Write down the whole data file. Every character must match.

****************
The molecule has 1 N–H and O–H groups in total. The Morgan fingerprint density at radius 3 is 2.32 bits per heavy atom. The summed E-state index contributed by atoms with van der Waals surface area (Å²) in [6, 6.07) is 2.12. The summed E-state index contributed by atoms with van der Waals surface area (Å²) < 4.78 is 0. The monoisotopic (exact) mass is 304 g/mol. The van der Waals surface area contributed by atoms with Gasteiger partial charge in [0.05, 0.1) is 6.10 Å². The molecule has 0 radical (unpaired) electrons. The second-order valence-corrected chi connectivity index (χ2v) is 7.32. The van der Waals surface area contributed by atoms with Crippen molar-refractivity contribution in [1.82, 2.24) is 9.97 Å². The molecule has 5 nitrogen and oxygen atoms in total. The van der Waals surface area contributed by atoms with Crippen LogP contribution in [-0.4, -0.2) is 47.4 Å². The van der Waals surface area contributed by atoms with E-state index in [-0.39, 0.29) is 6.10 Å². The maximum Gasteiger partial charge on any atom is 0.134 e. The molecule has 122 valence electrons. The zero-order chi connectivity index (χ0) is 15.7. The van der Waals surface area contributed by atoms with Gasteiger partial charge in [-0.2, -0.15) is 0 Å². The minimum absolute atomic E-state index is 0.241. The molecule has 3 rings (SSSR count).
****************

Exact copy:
The molecule has 1 N–H and O–H groups in total. The Morgan fingerprint density at radius 3 is 2.32 bits per heavy atom. The summed E-state index contributed by atoms with van der Waals surface area (Å²) in [6, 6.07) is 2.12. The summed E-state index contributed by atoms with van der Waals surface area (Å²) < 4.78 is 0. The monoisotopic (exact) mass is 304 g/mol. The van der Waals surface area contributed by atoms with Gasteiger partial charge in [0.05, 0.1) is 6.10 Å². The molecule has 0 radical (unpaired) electrons. The second-order valence-corrected chi connectivity index (χ2v) is 7.32. The van der Waals surface area contributed by atoms with Crippen molar-refractivity contribution in [1.82, 2.24) is 9.97 Å². The molecule has 5 nitrogen and oxygen atoms in total. The van der Waals surface area contributed by atoms with Crippen LogP contribution in [-0.4, -0.2) is 47.4 Å². The van der Waals surface area contributed by atoms with E-state index in [-0.39, 0.29) is 6.10 Å². The maximum Gasteiger partial charge on any atom is 0.134 e. The molecule has 122 valence electrons. The zero-order chi connectivity index (χ0) is 15.7. The van der Waals surface area contributed by atoms with Gasteiger partial charge in [-0.2, -0.15) is 0 Å². The minimum absolute atomic E-state index is 0.241. The molecule has 3 rings (SSSR count).